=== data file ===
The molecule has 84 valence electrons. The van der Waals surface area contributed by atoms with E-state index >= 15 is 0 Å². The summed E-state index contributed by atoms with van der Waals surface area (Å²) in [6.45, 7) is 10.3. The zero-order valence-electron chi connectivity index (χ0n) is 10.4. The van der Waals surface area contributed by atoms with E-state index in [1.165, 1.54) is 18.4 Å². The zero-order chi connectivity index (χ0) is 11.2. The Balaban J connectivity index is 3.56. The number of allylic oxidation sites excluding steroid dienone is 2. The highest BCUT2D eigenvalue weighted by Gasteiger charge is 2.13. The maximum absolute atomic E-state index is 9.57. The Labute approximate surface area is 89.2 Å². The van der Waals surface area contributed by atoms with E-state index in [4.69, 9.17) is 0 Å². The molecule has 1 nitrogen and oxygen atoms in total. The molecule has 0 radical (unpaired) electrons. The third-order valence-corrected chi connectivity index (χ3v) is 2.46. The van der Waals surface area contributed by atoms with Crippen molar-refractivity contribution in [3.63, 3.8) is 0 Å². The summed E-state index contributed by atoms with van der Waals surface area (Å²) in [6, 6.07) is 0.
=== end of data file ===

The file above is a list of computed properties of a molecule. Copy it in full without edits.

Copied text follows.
The molecule has 84 valence electrons. The van der Waals surface area contributed by atoms with E-state index >= 15 is 0 Å². The summed E-state index contributed by atoms with van der Waals surface area (Å²) in [6.45, 7) is 10.3. The zero-order valence-electron chi connectivity index (χ0n) is 10.4. The van der Waals surface area contributed by atoms with E-state index in [1.165, 1.54) is 18.4 Å². The zero-order chi connectivity index (χ0) is 11.2. The Balaban J connectivity index is 3.56. The number of allylic oxidation sites excluding steroid dienone is 2. The highest BCUT2D eigenvalue weighted by Gasteiger charge is 2.13. The maximum absolute atomic E-state index is 9.57. The Labute approximate surface area is 89.2 Å². The van der Waals surface area contributed by atoms with E-state index in [4.69, 9.17) is 0 Å². The molecule has 1 nitrogen and oxygen atoms in total. The molecule has 0 radical (unpaired) electrons. The third-order valence-corrected chi connectivity index (χ3v) is 2.46. The van der Waals surface area contributed by atoms with Crippen molar-refractivity contribution in [3.63, 3.8) is 0 Å². The summed E-state index contributed by atoms with van der Waals surface area (Å²) in [6, 6.07) is 0.